Islam recognised, celebrated

Sunday December 4 2011

(Left) Kadhi’s Court 1 by Peterson Kamwathi and

(Left) Kadhi’s Court 1 by Peterson Kamwathi and Muslim Girl by Chege Gitura. Pictures: Frank Whalley 

By Frank Whalley

If you want to see just how good East African art can be, look at the ravishing charcoal and crayon drawing by Peterson Kamwathi of Kenya.

It is called Kadhi’s Court 1 and sold at auction through Sotheby’s New York earlier this month to raise funds for the Africa Foundation.

The drawing, which measures 5ft by 4ft, is one of Kamwathi’s Constitution series which deals with the provisions of the new dispensation. Others in the series have clauses from the Constitution — about the right to life and the family, for example — literally written across the drawing either before or behind the figures.

In this picture, one of the first in the series, the single petitioner, clad in a kanzu that glows in the half light, stands with his back towards us before a screen on which is a pattern of rich, red crosses — a Muslim facing the archetypical symbol of Christianity.

To my mind the drawing represents the singular position of the Muslim court for family law, created against a backdrop of a Constitution that is for all Kenyans without discrimination and irrespective of their colour, race or creed.

The picture therefore represents the welcome position that Islam is being recognised and celebrated within a predominantly Christian state. The two belief systems are presented as together and in harmony. Tuko pamoja.

There are many masterful touches that enhance the beauty of this drawing — its restraint for a start… only charcoal plus those discreet touches of cadmium red.

Then look at the way the artist has represented the light on the back of the neck, the treatment of the robe with its rich play of light and shade describing so perfectly the weight of the garment, its folds and texture (particularly near the hem), the detail of the embroidered skull cap realised with a minimum of fuss, the subtle introduction of the prayer beads in the left hand and, above all, that confident stripe of white across the bottom of the paper that serves to root the figure firmly to the ground and place him squarely before the screen.

It is a delight to see such work; a clear statement executed with economy, sure technical skill and panache.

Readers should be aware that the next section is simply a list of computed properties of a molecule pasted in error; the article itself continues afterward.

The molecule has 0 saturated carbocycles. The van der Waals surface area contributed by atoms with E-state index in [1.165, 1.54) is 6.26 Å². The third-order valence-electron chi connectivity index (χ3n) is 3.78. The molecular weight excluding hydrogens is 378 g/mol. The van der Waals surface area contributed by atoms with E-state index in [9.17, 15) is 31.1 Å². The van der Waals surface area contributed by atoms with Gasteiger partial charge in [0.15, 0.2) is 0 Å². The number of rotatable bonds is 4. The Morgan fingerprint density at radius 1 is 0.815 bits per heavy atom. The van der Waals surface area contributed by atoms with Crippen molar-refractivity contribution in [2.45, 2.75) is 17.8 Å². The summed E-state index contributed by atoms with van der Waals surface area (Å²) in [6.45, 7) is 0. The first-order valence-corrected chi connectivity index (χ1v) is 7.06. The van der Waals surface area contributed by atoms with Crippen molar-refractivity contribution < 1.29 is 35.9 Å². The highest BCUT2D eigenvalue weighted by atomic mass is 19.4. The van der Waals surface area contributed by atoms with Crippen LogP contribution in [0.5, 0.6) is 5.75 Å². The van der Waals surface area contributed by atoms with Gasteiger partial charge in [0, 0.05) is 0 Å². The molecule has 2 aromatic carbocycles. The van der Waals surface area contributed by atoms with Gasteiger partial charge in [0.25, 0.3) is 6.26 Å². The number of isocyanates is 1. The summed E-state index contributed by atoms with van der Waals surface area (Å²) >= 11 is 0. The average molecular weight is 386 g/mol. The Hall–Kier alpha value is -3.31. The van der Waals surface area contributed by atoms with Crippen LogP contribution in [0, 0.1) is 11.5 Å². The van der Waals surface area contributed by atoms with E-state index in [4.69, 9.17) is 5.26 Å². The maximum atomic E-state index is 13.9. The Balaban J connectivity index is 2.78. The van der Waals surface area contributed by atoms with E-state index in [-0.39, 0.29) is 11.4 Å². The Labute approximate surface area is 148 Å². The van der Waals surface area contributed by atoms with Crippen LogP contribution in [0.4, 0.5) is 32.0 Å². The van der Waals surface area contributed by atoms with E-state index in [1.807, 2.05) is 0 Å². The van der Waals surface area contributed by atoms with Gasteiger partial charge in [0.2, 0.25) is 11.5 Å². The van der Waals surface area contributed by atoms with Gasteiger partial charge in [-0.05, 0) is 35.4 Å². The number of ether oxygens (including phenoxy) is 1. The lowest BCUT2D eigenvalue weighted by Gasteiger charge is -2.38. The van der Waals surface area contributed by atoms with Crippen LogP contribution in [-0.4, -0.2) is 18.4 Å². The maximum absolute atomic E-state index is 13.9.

Sound figure drawing — whether the figure is clothed or naked — is and always has been the bedrock of fine art in the European tradition (that practised by an overwhelming majority of East African artists), which is why the Royal Academy schools in the UK, among others, insisted on at least a year in the antique class, drawing plaster casts of famous Greek and Roman sculptures, before letting students loose in the life class, which often became an enduring obsession.

Name almost any famous artist (including sculptors) and they drew from life throughout their careers.

A case in point is that of Timothy Brooke, whose every show includes figure drawing to a high degree. He has been doing it for so long that with models he knows well (his wife Jill, for instance) he can capture a pose and a likeness almost with a flick of the wrist.

Examples abound in his current exhibition at the One-Off Gallery in Nairobi’s western Rosslyn suburb (until December18) where among the 20 new paintings in the main exhibition hall are six of Jill in pan make-up as a clown.

Clowns can be scary but Jill is painted in performance at a show near their home in Nanyuki, and alone during the interval as wholly composed, serene within a space of her own making.

Fine work… and there are a further 14 typically broad landscapes to go at, plus 10 or so earlier paintings hung nearby in the stable block.

Also taking the figure as his main subject is an artist new to me and, given that this is his first show, to almost everyone else, I should imagine.

Chege Gitura, an interior designer who has turned to painting, is offering 28 pictures at the National Museum on Museum Hill in Nairobi (until December 15).

Clearly in love with the female figure, his models are nude, semi-nude, fully clothed, by turn arch, brazen or coy.

Chege paints with a palette knife which, as he points out, is fine for broad strokes, less so for detail. It is a difficult tool to handle and for a beginner a brush might have offered greater control.

Nonetheless this exhibition, called New Horizons, represents a brave start to a lonely and difficult career. He deserves our best wishes and hopes.

Frank Whalley runs Lenga Juu, a fine afts and media consultancy based in Nairobi. Email: [email protected]